Social Psychological Genocide Examples

Essay add: 26-12-2016, 19:03   /   Views: 18

I have chosen to do assignment 2B, an imaginative or creative piece for my World Literature assignment. This assignment pertains to the play, A Doll's House, by Henrik Ibsen. I will create a transcript of an imaginary interview to show the author's views of women's role in society during the 19th century, that is women should not play the submissive role, but instead be equal to men. For this assignment, Nora and Ms. Linde will be used as support and examples of his thoughts. There will also be reference to sections in the novel and quotes to give further details. The author will be asked a series of questions in which he specific state his opinions and use of the characters in the play. The purpose of this interview is to provide deeper insight into the author's vision for A Doll's House and the theme he is trying to express through the female characters, Nora and Ms. Linde.

Interviewer: Mr. Ibsen, through your play, A Doll's House, what views on women did you want to express?

Ibsen: I wanted to depict in the main theme of my play my views that women are not equal to men.

Interviewer: Nora is the main character in your play, why did you initially choose her, to be the character that contradicts your message?

Ibsen: I chose to do this because I wanted to show Nora's transformation as the play progresses and show what society makes women become. At first, Nora is a typical wife in the 19th century. She lets Torvald treat her like a child, patronizing her with pet names such as "skylark" and "squirrel". However, Nora enables his behavior towards her by acting like a child. Nora is a doll for her husband's entertainment. At the beginning of the play, Nora represents the wife which society expects her to be.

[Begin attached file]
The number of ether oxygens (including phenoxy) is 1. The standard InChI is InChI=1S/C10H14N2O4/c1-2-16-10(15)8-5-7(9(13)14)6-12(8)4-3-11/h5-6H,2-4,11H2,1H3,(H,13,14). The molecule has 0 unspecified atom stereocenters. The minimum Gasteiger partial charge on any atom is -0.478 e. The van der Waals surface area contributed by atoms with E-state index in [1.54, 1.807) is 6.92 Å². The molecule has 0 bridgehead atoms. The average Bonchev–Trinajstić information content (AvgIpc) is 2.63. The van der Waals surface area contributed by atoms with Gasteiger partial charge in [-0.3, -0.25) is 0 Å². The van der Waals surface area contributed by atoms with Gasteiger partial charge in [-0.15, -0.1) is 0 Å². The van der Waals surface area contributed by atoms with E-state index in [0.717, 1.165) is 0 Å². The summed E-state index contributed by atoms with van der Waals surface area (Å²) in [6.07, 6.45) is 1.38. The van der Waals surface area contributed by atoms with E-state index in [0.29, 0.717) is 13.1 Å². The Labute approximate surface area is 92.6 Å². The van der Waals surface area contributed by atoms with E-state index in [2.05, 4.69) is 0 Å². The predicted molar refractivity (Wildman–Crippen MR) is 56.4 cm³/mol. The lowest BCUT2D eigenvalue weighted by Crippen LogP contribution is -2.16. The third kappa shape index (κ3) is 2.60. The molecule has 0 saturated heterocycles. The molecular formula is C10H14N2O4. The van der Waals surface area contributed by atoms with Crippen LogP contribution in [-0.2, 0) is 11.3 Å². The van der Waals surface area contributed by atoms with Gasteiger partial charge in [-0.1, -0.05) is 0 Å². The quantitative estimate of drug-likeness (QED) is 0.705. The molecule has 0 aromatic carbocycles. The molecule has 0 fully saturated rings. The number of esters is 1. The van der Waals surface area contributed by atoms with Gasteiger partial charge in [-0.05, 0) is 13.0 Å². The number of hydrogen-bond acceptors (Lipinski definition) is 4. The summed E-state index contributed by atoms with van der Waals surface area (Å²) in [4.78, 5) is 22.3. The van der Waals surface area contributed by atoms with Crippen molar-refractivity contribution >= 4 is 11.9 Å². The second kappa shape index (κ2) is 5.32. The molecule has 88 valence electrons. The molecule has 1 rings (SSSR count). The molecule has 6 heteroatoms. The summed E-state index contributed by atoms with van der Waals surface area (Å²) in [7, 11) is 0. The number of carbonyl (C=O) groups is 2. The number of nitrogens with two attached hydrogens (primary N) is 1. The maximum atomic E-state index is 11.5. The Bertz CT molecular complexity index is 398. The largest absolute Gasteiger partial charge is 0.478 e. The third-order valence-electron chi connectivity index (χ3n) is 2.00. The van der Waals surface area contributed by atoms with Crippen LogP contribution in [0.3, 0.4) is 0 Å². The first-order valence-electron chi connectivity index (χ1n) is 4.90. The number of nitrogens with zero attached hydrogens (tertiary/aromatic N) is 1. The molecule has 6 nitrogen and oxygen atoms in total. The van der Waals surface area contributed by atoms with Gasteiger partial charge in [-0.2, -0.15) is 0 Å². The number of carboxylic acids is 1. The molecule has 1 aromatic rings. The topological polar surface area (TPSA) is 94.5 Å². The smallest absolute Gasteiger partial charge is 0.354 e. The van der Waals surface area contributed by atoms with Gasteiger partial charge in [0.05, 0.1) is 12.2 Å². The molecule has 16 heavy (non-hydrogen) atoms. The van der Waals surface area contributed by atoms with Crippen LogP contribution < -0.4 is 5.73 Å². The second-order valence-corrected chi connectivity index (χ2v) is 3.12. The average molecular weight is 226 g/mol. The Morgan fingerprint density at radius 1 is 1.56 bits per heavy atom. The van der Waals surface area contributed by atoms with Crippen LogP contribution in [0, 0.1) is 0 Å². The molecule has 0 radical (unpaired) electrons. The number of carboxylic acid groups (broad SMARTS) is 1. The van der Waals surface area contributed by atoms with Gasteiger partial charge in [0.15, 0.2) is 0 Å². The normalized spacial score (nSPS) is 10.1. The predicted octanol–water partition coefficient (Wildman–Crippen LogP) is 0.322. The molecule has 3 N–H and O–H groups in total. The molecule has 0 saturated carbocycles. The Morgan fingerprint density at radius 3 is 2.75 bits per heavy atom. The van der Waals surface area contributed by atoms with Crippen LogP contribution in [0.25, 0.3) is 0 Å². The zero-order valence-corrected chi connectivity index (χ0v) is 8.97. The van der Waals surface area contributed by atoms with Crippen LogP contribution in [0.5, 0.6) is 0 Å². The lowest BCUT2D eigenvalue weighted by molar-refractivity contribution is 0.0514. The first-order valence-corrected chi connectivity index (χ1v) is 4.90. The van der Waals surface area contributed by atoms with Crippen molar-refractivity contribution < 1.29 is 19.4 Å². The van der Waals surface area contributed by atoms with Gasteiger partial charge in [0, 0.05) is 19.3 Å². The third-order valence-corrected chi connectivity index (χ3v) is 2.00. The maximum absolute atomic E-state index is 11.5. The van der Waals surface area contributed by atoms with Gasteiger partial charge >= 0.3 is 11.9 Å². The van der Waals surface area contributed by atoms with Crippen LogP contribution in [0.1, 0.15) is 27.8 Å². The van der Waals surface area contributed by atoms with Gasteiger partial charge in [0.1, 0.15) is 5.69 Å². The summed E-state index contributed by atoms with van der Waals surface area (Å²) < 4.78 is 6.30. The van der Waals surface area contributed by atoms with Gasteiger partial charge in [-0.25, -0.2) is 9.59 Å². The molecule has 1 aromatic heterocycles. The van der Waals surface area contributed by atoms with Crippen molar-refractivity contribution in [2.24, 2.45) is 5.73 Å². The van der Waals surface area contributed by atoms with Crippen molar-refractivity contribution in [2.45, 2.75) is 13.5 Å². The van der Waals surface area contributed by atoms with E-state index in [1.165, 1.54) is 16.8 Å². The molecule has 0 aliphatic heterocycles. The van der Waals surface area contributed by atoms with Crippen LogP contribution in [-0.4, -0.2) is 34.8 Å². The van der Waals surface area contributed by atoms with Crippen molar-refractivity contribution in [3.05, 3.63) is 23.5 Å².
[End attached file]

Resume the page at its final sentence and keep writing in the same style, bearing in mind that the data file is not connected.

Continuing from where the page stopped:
Interviewer: What was Ms. Linde's role in the novel?

Ibsen: Ms. Linde is a key character and serves as the contrasting figure to Nora. In the play, Ms. Linde states "If I could be lucky enough to get a steady job" while conversing with Nora. (52) This simple sentence shows the major difference between Ms. Linde and Nora, while Ms. Linde openly states that she is looking for a job, Nora at the time, could never imagine doing this. Both these characters sympathize with each other. Nora pities Ms. Linde because she has to make a living for herself, while Ms. Linde feels that Nora has never experienced reality and that she is "just a child". (52)

Interviewer: In the play, during Ms. Linde's and Nora's first interaction, Nora reveals her secret of obtaining the money needed to help Torvald, does this action make Nora's depiction of the classic housewife less effective?

Ibsen: No, in contrary, this adds to her character. A detail to notice is that this action is indeed a secret. Nora believes that she can never tell Torvald of her actions since she would hurt his "masculine pride". (54) By not telling him what she has done, she reintegrates the notation that women should not be allowed to do anything by themselves and that it was taboo for a wife to help her husband. Nora shows the submissive role women must play. Another example of how Nora depicts society's standard of women is when Nora offers Dr. Rank a macaroon and tells him, "Torvald had forbidden them… he's worried they'll ruin my teeth" and she continues to tell Ms. Linde and Dr. Rank how she had a desire to say " to hell and be damned". (59) Nora's Behavior here shows the society expects her to not act on her own but obtain permission from her husband, in addition, it is inappropriate for her to say words such as damn and is seen as crazy for saying them.